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Running on an empty heart

By Crystal Kupper

A few seconds before he slumped to the hardwood floor, 16-year-old 6-foot-2 sophomore Jonathan Riddle had been dribbling the basketball down the court, yelling instructions to his teammates. The Creswell Bulldogs forward suddenly felt his limbs go slack. Dizziness overwhelmed him. Sweat soaked his red No. 42 jersey.

Then came the collapse.

When Riddle awoke, he couldn’t focus on questions the EMTs were asking him. He remembered nothing and wanted to finish the play. But his body wouldn’t let him, or even hint as to why it gave up.

It wouldn’t until it was almost too late.

Riddle had channeled his heart into sports from his freshman year forward, becoming a consistent performer in cross-country, basketball and baseball. He racked up MVP honors on his junior varsity teams with his quick legs and endurance.

During the fall of his sophomore year, Riddle fell ill for several days. But the doctor assured him it was only the flu.

Basketball season rolled around. His “flu” had left, but a lingering numbness remained.

“It felt like my blood had just stopped in its tracks,” Riddle says. “Like it wasn’t flowing at all.”

Despite continuing pain, confusion and blurry vision, Riddle averaged nearly 20 points a game. He told no one about his symptoms. But when he crumpled to the court that January night, he couldn’t hide it anymore.

At the hospital, the doctors said the teen had merely hyperventilated and sent him home. But Riddle knew something was seriously wrong. He could barely run a lap. He wasn’t hungry, and pounds began slipping off his already-slim body.

As the season progressed, the warning signs stayed with him. So back to the doctors he went.

“They just couldn’t figure it out,” Riddle says. “One doctor thought it was asthma; another said it was mononucleosis. Then they went back to hyperventilation, and then they weren’t sure at all.”

The breaking point came when a doctor told Riddle he was pretending to be sick to get attention.

“I was really angry,” Riddle says. “But after a while, I began to wonder if what they said was true. No one, except my parents, believed me.”

Meanwhile, the Bulldogs marched on, often with Riddle watching from the bench. Sometimes, he couldn’t even stand up to shake hands at a game’s end.

A committed Christian, Riddle gained a new understanding of his need for God as his body weakened.

“God has a much bigger plan than anything we can imagine, but I couldn’t see it right then,” Riddle says. “I had to trust Him for everything.”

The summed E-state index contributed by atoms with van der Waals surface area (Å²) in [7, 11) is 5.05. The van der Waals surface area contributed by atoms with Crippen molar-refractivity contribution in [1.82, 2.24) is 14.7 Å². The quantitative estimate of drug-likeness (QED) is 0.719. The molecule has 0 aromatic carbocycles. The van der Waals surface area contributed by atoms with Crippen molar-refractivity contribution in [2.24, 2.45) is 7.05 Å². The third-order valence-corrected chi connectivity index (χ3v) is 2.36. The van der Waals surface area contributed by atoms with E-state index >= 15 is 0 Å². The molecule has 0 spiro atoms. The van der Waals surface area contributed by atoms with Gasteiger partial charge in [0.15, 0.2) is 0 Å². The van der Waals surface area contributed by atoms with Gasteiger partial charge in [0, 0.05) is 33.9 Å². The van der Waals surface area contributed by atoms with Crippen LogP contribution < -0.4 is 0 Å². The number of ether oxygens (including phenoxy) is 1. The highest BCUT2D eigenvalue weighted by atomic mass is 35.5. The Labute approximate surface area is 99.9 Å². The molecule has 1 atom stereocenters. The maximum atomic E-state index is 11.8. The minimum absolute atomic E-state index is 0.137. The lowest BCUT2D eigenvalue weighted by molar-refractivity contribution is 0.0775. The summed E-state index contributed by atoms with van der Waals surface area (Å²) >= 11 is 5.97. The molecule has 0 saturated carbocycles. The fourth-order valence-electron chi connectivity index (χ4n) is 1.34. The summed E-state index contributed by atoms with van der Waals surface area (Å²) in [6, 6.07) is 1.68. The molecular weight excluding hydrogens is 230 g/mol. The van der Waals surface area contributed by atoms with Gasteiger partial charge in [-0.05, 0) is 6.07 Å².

When a man laid hands on Riddle at church and prophesied God would completely heal his illness, Riddle hoped for an instant transformation.

“I wanted to get back on the court right away,” he said. “When that didn’t happen, I had to look at God’s heart and what He wanted for me, not what I wanted for myself. But it wasn’t easy.”

Spring came, bringing baseball with it. But without his arm strength, Riddle lost his starting pitching position, and one more sport he loved.

Finally, Riddle’s father insisted to doctors that the problem must be with Riddle’s heart.

“The doctors still thought I was faking it,” Riddle says. “But my dad intimidated them into giving me a heart test.”

After administering an echocardiogram, the doctors were amazed at the results. Staring back at them was a heart that was providing only 12 percent of the oxygen needed, cutting off blood to most of the body.

Riddle had been sprinting down the court on an empty heart for an entire season. The doctors told him he should have been dead.

He was diagnosed with cardiomyopathy, a sometimes-fatal heart disease that effectively starves the body of oxygen. Finally, Riddle had a name for the illness that benched him. Most importantly, he knew he wasn’t crazy.

His physicians immediately put him on medications that lowered his blood pressure. He was to do nothing strenuous, including basketball and running. So he sat on the sidelines again, first as the basketball team played in summer leagues, then as his cross-country team ran without him. 

But as he stayed on his medications, Riddle began to feel “halfway normal” again. Something else was helping, too — his mother fervently prayed for God to continue His healing process. Slowly, Riddle began to recover.

At first, he could shuffle around the gym in defense drills when his junior season came. Then, he could shoot free throws, run around a screen, and hustle back to his spot on the zone defense.

He couldn’t play many minutes, but No. 42 was back.

When March Madness came in Riddle’s senior season, the No. 1-ranked Bulldogs landed in the championship game. Riddle was grateful just to be alive and playing. He had steadily improved since his life-changing collapse two years earlier, and now he was going to play his heart out.

And he did. Riddle scored nine points and played nearly every minute. Just months earlier, he couldn’t even last a half. The doctors couldn’t explain it, but their patient could.

“God was gradually healing me,” Riddle says. “Everything just flowed.”

The Creswell Bulldogs triumphantly earned their 2000 Oregon 3A State Championship trophy that night. Riddle was a state champion.

Today, Riddle still has a susceptibility to heart diseases. He still has to watch himself closely and get checked regularly by a cardiologist.

But Riddle considers himself completely healed. His heart could have killed him, but it recently sustained him on his first marathon — all 26.2 agonizing miles.

He’s a marathon runner, when once he could barely walk.

His health ordeal has changed his life, he admits, but that was all in God’s plan.

“It’s the little things that God teaches you,” he says, “one step at a time.”

CRYSTAL KUPPER lives in Mountain Home, Idaho.

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